# CL Newsletter, September 2022 - Pattern Matching Part 2

Last year, we shared with you the CL pattern library and a little bit on how you can use it. This month, we want to follow up with some tips (and a few examples) to help you as you continue your expression parsing journey.

## Tip #1: Use Other Tools

Stuck trying to list out every possible detail in a pattern? Try parsing the expression down to its general form and then using other CL tools to interpret the details. For example:

If you’re trying to interpret the linear expression term of the product of an integer and a linear expression for x:

Why worry about all of these: When you can use xyLine:
3x+1 line = xyLine(linear term)
x+2x+1 m = Line.slope
x+1+2x c = line.yIntercept
x+x+x+1
1+x+2x
etc.

## Tip #2: Beware of Over Specifying

The more specific your pattern is, the greater the risk of excluding an answer in a form that should be included. Even relatively simple inputs can be confused. Take patterns.number, for example:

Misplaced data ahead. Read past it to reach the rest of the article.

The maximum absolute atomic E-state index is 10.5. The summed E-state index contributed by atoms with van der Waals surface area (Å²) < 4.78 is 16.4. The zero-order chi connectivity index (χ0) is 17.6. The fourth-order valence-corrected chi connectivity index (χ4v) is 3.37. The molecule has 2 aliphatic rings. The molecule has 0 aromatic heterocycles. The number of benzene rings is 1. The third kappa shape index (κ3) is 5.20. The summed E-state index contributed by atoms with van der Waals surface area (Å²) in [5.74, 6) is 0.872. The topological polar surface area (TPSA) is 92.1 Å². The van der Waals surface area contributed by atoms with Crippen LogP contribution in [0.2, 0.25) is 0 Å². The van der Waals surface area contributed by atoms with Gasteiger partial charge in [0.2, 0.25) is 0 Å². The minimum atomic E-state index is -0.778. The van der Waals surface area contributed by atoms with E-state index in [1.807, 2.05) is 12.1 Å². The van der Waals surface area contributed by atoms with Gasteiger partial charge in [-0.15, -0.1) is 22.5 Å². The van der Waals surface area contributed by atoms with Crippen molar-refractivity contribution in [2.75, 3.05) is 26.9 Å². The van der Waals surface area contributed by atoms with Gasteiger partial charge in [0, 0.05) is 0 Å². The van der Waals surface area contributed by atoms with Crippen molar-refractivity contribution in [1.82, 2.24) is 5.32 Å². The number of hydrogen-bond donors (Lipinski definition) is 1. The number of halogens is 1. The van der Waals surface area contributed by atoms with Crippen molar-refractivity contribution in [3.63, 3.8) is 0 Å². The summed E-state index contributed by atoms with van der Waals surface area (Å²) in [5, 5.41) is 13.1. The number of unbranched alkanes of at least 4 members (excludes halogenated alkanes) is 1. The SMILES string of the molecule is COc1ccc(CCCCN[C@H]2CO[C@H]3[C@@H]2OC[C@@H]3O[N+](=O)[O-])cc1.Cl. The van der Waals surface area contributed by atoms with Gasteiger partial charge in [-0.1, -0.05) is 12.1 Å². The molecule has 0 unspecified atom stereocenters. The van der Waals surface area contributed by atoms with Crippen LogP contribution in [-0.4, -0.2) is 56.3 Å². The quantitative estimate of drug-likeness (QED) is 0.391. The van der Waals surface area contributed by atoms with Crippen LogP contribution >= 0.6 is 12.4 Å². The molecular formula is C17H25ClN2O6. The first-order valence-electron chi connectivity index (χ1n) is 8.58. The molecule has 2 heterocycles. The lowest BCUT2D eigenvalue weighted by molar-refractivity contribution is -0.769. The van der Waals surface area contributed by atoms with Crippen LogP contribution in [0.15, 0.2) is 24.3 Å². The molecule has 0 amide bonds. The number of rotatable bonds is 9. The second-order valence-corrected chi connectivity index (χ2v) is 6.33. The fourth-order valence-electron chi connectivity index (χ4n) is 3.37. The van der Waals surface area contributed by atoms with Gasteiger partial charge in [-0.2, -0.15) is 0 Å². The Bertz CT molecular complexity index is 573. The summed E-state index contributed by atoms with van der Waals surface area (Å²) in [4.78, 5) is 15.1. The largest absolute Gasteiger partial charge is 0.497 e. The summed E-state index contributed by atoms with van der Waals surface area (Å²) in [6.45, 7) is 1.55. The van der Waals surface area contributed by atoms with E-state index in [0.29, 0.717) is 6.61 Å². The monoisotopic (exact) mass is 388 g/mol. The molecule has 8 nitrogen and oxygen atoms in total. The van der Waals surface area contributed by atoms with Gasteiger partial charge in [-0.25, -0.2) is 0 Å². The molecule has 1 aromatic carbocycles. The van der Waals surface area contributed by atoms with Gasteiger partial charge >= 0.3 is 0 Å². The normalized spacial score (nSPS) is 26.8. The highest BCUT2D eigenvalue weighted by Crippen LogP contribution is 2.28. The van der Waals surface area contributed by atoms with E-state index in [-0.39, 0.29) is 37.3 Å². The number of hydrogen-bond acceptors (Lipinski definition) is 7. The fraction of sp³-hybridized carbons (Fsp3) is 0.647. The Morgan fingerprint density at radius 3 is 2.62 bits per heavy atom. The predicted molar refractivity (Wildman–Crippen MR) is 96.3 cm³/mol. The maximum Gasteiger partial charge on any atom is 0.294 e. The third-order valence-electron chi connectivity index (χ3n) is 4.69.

Matches Does Not Match
2.13 ½
10000 2 ¾
-9.0

And use the .literal pattern very carefully! If you’re not careful, you could be creating a thinly veiled direct string comparison!

There are two things you can do to avoid this problem:

1. Use (at least) two patterns per task: a specific but permissive pattern to match and a general, more flexible pattern to parse (parsing only inputs that also match your first pattern).
2. Use patterns to write error messages and warnings rather than to mark correctness. That way, students entering responses in forms you don’t want will at least know they need to change something.

## New Toys!

We wanted to leave you with more than plain advice, so we’ve compiled a few of our favorite patterns that you can use to help you parse an input. Enjoy!

### Get The Collection

If you have any questions or want to learn more about the pattern library, please don’t hesitate to email Jay, John, Leah, or Schuyler.